17
Jul 06

Go-Machine!

FT + The Brown WedgePost a comment • 594 views

The latest issue of 2000AD – Prog 1496 – is something of a milestone. The comic rumbles on as per usual, marking time before another landmark prog (and to be fair, 1500 issues is pretty amazing for a British comic in the current market) with fill-in stories. But – one of the fill-in stories is by my brother!* Go-Machine is a violent tale of cyborg boxing, corruption and redemption. I’ve not read 2000AD regularly for ages so I don’t know how well it racks up against other recent thrills but it’s well and tightly told, pacy, exciting and I want to go back for more next week. When I think about some of the cack that new ‘script robots’ used to produce back when I was reading the mag (Dry Run or Dead Meat, anyone?), I’m seriously impressed. Good work Al – everyone else, DON’T ASK JUST BUY.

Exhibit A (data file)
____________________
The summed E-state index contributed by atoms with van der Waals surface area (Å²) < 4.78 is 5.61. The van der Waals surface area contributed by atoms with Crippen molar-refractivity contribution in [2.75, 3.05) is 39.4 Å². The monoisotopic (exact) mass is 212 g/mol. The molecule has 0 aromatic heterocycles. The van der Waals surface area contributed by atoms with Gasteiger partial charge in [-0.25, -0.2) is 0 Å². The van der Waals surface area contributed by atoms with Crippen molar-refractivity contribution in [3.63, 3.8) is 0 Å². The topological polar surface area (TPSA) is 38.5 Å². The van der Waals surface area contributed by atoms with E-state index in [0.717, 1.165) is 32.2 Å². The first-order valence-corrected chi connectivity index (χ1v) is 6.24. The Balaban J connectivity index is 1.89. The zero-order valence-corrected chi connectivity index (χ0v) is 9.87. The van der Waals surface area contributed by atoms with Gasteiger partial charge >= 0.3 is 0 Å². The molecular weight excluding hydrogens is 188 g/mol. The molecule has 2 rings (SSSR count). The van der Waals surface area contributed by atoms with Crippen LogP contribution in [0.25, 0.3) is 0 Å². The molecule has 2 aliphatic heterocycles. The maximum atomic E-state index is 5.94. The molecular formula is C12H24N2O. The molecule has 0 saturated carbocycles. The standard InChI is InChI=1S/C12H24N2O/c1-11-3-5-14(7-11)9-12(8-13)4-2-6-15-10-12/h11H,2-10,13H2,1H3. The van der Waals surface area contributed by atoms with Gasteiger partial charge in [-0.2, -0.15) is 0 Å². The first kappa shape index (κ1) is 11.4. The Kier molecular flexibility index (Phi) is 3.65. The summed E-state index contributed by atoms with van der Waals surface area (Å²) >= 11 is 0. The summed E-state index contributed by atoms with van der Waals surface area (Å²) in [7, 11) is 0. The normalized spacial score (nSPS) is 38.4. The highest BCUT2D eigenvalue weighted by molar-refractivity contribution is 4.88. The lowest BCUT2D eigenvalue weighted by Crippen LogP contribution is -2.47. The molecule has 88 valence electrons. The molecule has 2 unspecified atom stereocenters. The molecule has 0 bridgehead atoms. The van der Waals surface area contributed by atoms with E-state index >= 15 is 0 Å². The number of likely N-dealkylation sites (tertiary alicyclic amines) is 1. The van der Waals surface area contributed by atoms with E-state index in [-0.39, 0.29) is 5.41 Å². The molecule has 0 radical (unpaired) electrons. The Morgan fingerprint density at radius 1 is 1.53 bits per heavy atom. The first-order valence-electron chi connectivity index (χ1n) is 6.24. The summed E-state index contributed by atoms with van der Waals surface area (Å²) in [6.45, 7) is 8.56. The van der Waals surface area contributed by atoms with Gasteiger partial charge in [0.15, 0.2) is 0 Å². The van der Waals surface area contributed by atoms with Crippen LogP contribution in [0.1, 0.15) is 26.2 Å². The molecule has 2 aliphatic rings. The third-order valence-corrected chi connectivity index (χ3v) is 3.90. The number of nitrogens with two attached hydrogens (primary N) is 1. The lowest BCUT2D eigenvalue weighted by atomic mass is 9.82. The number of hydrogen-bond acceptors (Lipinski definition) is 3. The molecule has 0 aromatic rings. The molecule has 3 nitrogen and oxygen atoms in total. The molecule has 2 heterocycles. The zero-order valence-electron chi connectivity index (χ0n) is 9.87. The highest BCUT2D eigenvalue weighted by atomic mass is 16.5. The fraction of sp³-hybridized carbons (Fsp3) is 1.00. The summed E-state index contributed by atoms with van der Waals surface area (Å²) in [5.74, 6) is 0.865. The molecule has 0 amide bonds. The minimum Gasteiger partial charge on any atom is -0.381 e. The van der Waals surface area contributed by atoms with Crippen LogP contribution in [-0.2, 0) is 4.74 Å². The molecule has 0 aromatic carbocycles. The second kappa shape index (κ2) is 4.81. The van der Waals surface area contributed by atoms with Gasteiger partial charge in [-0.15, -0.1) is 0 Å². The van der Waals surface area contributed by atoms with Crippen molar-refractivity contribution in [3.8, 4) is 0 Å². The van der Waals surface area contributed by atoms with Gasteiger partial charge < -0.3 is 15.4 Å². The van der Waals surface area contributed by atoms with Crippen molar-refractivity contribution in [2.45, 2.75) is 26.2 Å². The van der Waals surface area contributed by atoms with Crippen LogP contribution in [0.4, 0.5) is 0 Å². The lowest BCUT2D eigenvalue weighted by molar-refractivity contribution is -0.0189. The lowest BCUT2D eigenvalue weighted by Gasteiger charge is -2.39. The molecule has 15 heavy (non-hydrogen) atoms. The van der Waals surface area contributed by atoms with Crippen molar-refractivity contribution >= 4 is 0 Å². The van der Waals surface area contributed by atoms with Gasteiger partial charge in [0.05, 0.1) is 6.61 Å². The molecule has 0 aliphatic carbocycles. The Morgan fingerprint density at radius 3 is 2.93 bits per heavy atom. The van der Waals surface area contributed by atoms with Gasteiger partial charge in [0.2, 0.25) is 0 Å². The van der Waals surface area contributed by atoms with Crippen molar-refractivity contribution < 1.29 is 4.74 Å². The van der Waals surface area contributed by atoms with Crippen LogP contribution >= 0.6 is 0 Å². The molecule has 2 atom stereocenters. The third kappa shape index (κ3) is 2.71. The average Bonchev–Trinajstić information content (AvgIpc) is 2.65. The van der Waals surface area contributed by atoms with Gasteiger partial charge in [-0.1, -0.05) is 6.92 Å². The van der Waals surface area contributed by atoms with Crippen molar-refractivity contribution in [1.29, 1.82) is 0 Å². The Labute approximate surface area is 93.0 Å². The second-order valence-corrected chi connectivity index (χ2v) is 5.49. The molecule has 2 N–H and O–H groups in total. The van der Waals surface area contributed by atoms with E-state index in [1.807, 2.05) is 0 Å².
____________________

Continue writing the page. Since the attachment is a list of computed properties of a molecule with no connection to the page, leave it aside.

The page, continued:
But – of course there’s a but – I don’t think Go-Machine, very good though it is, has the wit, vigour or demented glee of his small-press stuff – The Destructovore or the Ultimate Future Shock. Those are played for laughs – pastiches of old-skool 2000AD – and Go-Machine has to play its retro cards a little straighter, but I definitely get the sense that Al’s being kept on a leash too much. Of course I’m biased – and when I write music crit I’m surely a lot more under control than I am when I’m just ranting in a pub. Also I don’t think this is Al’s fault – when I have read 2000 lately I’ve been really turned off by how pompous a lot of the writing is – a lame cross between hollywood voiceover narration and embarassing ‘lad’s banter’ dialogue. (Comic aimed at 20-year old men in worse than comic aimed at 10-year old boys SHOCKER). Al to his credit avoids this in Go-Machine but it’s so prevalent in the mag that one suspects a heavy editorial hand with a deep – and un-Thrillpowered – suspicion of fun. Bigger, free-er thrills are surely to come.

*Al has had plenty of stories in 2000, there’s another in this very issue, but they’ve all been one-offs – this is the first time he’s had to pen the sacred words “Next Prog” (assuming a sub-editor doesn’t do it for him).

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